In that same year of 1963, Solo established himself in Congo Brazzaville. Since the early colonial period the capital had hosted an important West African trading community. Solo and other West African men coming from the Sierra Leone diamond fields used already existing West African trading networks to develop smuggling activities within the former Belgian Congo, which at the time held a large share of the world’s diamond production..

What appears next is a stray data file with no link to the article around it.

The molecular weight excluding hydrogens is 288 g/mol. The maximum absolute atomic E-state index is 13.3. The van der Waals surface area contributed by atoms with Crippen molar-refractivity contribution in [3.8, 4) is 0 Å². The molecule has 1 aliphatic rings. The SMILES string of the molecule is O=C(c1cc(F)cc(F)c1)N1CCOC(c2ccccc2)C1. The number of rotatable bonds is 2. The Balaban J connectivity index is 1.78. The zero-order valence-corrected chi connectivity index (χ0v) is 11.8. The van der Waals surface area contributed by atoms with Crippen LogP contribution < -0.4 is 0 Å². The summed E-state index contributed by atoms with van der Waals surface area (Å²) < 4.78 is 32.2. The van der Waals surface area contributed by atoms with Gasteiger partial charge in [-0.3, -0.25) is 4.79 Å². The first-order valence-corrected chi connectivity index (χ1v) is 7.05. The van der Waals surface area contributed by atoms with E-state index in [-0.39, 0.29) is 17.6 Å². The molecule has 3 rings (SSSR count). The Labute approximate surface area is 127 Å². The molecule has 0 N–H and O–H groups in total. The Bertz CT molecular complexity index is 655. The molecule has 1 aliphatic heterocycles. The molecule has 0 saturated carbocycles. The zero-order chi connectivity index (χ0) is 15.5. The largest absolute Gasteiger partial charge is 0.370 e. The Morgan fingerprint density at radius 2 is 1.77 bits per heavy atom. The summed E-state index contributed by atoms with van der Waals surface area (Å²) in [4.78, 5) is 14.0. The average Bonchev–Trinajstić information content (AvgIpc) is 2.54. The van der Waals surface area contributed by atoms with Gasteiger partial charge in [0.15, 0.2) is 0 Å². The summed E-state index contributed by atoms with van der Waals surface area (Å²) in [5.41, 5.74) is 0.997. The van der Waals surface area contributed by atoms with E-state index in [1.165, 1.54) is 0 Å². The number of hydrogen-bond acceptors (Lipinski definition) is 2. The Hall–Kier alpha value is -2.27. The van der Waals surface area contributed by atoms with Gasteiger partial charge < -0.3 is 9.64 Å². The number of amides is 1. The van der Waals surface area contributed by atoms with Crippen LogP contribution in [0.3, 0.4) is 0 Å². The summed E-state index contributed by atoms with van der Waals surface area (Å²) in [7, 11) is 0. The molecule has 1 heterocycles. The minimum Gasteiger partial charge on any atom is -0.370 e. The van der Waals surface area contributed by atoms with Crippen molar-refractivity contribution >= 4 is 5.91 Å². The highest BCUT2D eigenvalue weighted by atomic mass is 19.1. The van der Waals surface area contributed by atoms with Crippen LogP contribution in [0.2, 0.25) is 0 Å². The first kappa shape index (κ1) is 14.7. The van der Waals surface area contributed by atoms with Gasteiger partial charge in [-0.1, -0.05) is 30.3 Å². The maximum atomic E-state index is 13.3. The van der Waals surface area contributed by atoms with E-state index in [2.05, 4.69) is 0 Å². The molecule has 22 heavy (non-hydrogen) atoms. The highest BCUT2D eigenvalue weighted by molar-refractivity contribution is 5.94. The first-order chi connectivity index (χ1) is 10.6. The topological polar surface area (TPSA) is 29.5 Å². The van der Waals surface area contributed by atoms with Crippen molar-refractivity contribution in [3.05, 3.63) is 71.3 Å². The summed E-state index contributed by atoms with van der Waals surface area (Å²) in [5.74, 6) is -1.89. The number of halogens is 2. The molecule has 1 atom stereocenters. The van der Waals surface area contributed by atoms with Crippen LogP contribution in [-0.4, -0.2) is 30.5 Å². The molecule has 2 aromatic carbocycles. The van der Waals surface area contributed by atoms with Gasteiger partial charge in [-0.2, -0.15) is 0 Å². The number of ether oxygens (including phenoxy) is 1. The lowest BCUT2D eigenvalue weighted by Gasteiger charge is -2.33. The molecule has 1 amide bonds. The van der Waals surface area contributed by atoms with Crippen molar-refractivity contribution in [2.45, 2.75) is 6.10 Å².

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In Brazzaville, Solo had a licence to buy diamonds. Other Gambians he had known in Sierra Leone served as couriers across the border with Congo Leopoldville. Solo’s first wife played a part as well, as one of the Gambians recalled: “Because of the difficulties of access to Congo Brazzaville, we used to take planes from Leopoldville to Lagos, and then back from Lagos to Brazzaville. The president of Congo Brazzaville was named Massemba-De´bat. Massemba and Solo were close friends as ‘honey and honey producer’. Solo was so popular that many thought he was one of the president’s closest associates. He was given security guards for the compound, and the key to the large safety box, where he kept the currency that was in the hands of Fatoumata, his first wife. When Solo negotiated the price of a diamond, Fatoumata would take out the money.”